Ramsey man travels to Haiti to turn on the lights

For three weeks, Leon Richter helped bring something to the residents of Caracol, Haiti, that they never had – electricity.

Richter, a lineman for Connexus Energy, went to Haiti from Nov. 2 to 24 as part of a team from the National Rural Electric Cooperative Association’s International Foundation.

Connexus Energy lineman Leon Richter (left) unloads his climbing gear from the truck under the curious gaze of Haitian residents. Photo submitted
Connexus Energy lineman Leon Richter (left) unloads his climbing gear from the truck under the curious gaze of Haitian residents. Photo submitted

Originally, the request was for three lineman to help install a regulator bank for a hospital, which would have taken one week, said the Ramsey resident.

But the job was filled quickly, Richter said.

When a second request came in for one lineman to work for three weeks installing poles and lines in Caracol, which is located on the northern tip of the island, Richter decided to go for it.

“It was a great opportunity to go to a third-world country and help out,” he said.

Although Richter has volunteered for years in the poorer areas of Minneapolis with the homeless shelters, all of his expectations of what he would find in Haiti were based on media coverage.

He figured the kids would be running around with few clothes on and looking hungry. Beyond that, all he knew was they did not have electrical power, Richter said.

While the children did not looked starved, finding food is the top priority in their families’ lives, he said.

Jobs are limited and those who work in one of the textile factories, run and managed by the South Koreans, only make about $5 a day, Richter said.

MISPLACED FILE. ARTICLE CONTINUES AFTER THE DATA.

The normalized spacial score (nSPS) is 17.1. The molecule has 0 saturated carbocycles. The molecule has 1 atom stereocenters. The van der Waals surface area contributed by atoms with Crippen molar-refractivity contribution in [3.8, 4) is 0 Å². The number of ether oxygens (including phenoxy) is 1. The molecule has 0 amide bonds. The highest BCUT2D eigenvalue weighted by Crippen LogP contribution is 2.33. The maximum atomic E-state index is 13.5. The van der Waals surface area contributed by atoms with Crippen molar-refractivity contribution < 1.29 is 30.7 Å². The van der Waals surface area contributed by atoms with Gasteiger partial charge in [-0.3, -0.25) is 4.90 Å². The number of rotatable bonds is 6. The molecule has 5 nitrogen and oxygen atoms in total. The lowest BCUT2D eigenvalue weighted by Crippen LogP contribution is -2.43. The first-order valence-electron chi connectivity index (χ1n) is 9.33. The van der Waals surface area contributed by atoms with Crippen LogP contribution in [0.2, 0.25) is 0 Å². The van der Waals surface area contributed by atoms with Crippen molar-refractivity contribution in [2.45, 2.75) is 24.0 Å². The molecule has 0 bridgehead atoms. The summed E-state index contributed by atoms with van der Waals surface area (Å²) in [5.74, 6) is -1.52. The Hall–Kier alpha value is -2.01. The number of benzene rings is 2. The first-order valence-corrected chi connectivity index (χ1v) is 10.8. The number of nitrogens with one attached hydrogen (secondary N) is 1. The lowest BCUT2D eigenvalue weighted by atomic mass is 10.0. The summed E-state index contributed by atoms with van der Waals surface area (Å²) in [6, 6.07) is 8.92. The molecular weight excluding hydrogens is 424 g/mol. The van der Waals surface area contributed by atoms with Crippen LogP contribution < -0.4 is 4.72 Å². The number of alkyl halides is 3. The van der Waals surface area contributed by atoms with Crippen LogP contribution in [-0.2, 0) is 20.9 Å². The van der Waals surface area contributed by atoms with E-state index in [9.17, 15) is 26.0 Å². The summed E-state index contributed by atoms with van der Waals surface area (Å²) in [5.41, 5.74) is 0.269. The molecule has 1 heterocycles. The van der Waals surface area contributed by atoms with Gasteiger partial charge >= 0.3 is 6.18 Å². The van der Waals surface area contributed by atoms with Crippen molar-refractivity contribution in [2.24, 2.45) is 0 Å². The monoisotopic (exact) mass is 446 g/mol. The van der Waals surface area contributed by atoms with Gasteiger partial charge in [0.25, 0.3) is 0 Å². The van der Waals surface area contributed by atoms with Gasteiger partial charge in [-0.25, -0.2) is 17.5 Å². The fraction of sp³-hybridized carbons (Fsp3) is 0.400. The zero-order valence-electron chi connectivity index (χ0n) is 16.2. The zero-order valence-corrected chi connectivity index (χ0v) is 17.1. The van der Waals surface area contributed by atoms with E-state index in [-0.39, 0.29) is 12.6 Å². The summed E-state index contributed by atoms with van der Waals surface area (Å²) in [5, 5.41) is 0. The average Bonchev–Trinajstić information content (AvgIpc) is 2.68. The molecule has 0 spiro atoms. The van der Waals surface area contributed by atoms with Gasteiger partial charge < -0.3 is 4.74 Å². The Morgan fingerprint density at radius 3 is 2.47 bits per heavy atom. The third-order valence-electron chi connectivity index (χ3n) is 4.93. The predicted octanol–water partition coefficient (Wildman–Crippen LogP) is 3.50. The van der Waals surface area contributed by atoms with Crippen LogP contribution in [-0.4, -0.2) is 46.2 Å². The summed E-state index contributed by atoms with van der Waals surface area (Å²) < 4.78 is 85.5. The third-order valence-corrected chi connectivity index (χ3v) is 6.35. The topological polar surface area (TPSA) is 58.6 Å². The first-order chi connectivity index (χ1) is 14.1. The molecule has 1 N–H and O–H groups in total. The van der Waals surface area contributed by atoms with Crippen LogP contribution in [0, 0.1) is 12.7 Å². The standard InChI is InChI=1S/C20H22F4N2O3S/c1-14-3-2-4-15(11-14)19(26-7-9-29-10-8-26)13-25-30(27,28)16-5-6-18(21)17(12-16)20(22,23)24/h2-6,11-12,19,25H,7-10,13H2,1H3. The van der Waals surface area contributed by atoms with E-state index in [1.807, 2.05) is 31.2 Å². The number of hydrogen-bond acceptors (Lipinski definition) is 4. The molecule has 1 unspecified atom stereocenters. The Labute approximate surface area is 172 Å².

But a dollar of that is spent on lunch and another $1 on transportation home, he said.

“They really can’t afford anything except maybe the rice – and that’s the people who are working,” he said.

While Richter was in Caracol staying at the factory and hotel compound, there was a rumor that there were 90 jobs available in the factory.

The compound, which has eight-foot concrete walls topped with barbed wire and armed guards, was mobbed by hundreds of people, Richter said.

“My crew had to sneak out the back and work our way around the mob to get to the work site two miles away,” he said.

“It took the United Nations team and the local police to defuse the crowd.”

“They are begging for whatever work, whatever jobs.”

The local group working with the electrical team was paid $10 and that is huge money, said Samantha Neral, Connexus Energy communications and community relations.

Working conditions

As the crew dug out the holes for the electrical poles, they had to bail out water because of how close the city was to the ocean. Photo submitted
As the crew dug out the holes for the electrical poles, they had to bail out water because of how close the city was to the ocean. Photo submitted

The biggest adjustments for Richter were the weather and low tech line installation.

The pole holes had to be dug by hand because the boom truck with the auger did not work for the first half of the trip and once it was working, it had to go to the hospital job, Richter said.

To get to the work site, the crew would load the poles and wire into a Ranger pick-up truck and the crew of 10 would cram in, he said.

“We had five people hanging on the back as we drove the two miles on rough gravel roads. We looked like the hillbillies,” Richter said.